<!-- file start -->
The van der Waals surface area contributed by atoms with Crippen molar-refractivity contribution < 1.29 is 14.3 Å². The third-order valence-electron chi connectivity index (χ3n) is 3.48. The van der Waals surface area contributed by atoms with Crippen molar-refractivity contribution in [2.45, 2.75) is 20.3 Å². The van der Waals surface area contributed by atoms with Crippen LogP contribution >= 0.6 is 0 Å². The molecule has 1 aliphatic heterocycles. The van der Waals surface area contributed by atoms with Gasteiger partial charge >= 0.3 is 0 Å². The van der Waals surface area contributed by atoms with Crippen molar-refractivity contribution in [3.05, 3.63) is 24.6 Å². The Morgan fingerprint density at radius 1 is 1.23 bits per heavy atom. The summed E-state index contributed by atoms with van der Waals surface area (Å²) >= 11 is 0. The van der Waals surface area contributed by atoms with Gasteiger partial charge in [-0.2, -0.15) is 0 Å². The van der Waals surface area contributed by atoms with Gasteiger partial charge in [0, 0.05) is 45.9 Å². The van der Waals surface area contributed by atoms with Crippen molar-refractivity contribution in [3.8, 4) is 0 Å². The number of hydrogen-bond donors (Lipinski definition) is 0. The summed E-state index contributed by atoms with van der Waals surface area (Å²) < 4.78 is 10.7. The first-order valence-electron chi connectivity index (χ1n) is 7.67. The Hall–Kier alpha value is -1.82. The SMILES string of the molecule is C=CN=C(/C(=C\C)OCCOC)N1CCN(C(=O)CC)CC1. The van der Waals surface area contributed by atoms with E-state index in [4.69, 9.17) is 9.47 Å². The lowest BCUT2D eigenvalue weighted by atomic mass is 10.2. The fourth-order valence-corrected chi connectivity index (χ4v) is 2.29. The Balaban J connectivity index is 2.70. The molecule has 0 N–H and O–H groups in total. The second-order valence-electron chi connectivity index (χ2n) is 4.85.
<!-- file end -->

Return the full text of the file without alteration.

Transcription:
The van der Waals surface area contributed by atoms with Crippen molar-refractivity contribution < 1.29 is 14.3 Å². The third-order valence-electron chi connectivity index (χ3n) is 3.48. The van der Waals surface area contributed by atoms with Crippen molar-refractivity contribution in [2.45, 2.75) is 20.3 Å². The van der Waals surface area contributed by atoms with Crippen LogP contribution >= 0.6 is 0 Å². The molecule has 1 aliphatic heterocycles. The van der Waals surface area contributed by atoms with Gasteiger partial charge >= 0.3 is 0 Å². The van der Waals surface area contributed by atoms with Crippen molar-refractivity contribution in [3.05, 3.63) is 24.6 Å². The Morgan fingerprint density at radius 1 is 1.23 bits per heavy atom. The summed E-state index contributed by atoms with van der Waals surface area (Å²) >= 11 is 0. The van der Waals surface area contributed by atoms with Gasteiger partial charge in [-0.2, -0.15) is 0 Å². The van der Waals surface area contributed by atoms with Gasteiger partial charge in [0, 0.05) is 45.9 Å². The van der Waals surface area contributed by atoms with Crippen molar-refractivity contribution in [3.8, 4) is 0 Å². The number of hydrogen-bond donors (Lipinski definition) is 0. The summed E-state index contributed by atoms with van der Waals surface area (Å²) < 4.78 is 10.7. The first-order valence-electron chi connectivity index (χ1n) is 7.67. The Hall–Kier alpha value is -1.82. The SMILES string of the molecule is C=CN=C(/C(=C\C)OCCOC)N1CCN(C(=O)CC)CC1. The van der Waals surface area contributed by atoms with E-state index in [4.69, 9.17) is 9.47 Å². The lowest BCUT2D eigenvalue weighted by atomic mass is 10.2. The fourth-order valence-corrected chi connectivity index (χ4v) is 2.29. The Balaban J connectivity index is 2.70. The molecule has 0 N–H and O–H groups in total. The second-order valence-electron chi connectivity index (χ2n) is 4.85.